Atheist Randall Jackson had been serving time in the Western Reception Diagnostic and Correctional Center in St. Joseph, Missouri for “offenses related to driving while intoxicated” when he learned about an opportunity to get early release on parole — all he had to do was attend the center’s “Offenders Under Treatment Program.”
Just one problem: The program was faith-based, requiring him to both pray and acknowledge the existence of God. (Another treatment program promoted Alcoholics Anonymous which is also religious in nature.) When Jackson objected, the response wasn’t very helpful:
When Jackson objected to the prayer, [program director Ms.] Salsbury and other staff advised him to “act as if,” a term used in the program, meaning to “assume a role or attitude even if you don’t feel like it” and further defined as “[a] tool used to assist one in ‘trying on’ new patterns of thought and behavior.”… Salsbury and staff suggested that Jackson “use God as an acronym for ‘good orderly direction.’”
Jackson eventually asked to be transferred to a secular treatment program — but his request was denied. Instead of lying and playing the game, he chose not to enroll in OUTP… and was later denied an early release.
He filed a lawsuit but it was rejected by a lower court. However, there was some good news in March of 2014: the United States Court of Appeals for the Eighth Circuit overturned that decision and ruled 2-1 in favor of Jackson:
The Missouri Board of Probation and Parole may have discretion in deciding whether to grant early parole to an OUTP graduate, but that fact alone does not shield the defendants from potential liability for implementing a program that is alleged to violate the First Amendment.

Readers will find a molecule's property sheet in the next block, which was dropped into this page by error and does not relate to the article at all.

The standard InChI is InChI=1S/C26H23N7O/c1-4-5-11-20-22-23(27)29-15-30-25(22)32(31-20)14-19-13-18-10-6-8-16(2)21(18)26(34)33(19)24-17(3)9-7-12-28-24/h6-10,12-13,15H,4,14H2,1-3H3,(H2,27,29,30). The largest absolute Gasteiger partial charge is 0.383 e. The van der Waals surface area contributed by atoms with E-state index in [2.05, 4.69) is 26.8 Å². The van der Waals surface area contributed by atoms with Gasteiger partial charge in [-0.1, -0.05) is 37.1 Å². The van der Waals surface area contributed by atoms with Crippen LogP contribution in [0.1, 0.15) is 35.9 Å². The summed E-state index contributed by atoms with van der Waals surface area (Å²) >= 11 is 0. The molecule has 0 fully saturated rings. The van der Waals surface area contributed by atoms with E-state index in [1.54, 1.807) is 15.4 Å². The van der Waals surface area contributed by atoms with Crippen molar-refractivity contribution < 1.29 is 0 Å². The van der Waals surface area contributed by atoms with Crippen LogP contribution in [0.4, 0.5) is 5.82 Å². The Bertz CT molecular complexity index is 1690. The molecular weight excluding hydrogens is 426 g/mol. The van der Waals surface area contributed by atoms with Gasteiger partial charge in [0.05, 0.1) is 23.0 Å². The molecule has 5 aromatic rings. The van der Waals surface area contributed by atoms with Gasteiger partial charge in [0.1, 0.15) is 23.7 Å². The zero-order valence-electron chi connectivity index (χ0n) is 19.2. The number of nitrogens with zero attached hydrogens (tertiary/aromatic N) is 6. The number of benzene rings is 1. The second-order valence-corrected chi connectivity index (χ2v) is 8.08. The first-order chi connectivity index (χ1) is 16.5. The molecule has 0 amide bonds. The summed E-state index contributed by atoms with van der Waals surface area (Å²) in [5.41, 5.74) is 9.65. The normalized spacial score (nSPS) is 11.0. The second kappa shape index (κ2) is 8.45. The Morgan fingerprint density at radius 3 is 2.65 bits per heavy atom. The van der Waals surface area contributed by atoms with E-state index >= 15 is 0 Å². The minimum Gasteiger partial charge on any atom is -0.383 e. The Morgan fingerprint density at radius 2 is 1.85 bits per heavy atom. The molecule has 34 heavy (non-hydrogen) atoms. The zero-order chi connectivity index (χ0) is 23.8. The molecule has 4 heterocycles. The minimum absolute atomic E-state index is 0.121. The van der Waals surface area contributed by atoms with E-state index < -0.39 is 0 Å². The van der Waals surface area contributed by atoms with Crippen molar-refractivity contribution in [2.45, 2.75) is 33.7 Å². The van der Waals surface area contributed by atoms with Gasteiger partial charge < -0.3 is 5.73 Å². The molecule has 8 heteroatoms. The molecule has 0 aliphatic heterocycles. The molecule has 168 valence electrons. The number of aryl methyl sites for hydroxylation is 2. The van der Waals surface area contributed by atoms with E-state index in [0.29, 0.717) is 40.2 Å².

We conclude, based on the allegations in the complaint, that Randall Jackson has pled facts sufficient to state a claim that a parole stipulation requiring him to attend and complete a substance abuse program with religious content in order to be eligible for early parole violates the Establishment Clause of the First Amendment.
It was absolutely the right call.
That November, however, on the advice of his attorney, Jackson resubmitted his case as a class-action lawsuit. Basically, he was saying that the earlier legal victory applied only to him… but it should apply to all atheists in his situation:
The proposed class is “all prisoners under the current or future control of the Missouri Department of Corrections who do not believe in a god.” The proposed subclass is “all prisoners under the current or future control of the Missouri Department of Corrections who do not believe in a god who are eligible for substance abuse treatment programs.”
In order to sue on behalf of an entire class, though, there were some legal hurdles he had to overcome. For example, he had to prove there really were other people out there just like him.
And that’s where Jackson lost the court.
The same judge who first ruled against Jackson in 2012, Fernando Gaitan Jr., stopped him from filing the class-action claim in 2015. In short, said Gaitan, there was just no proof that there were lots of atheists in Missouri prisons who had to go through religious substance abuse treatment programs: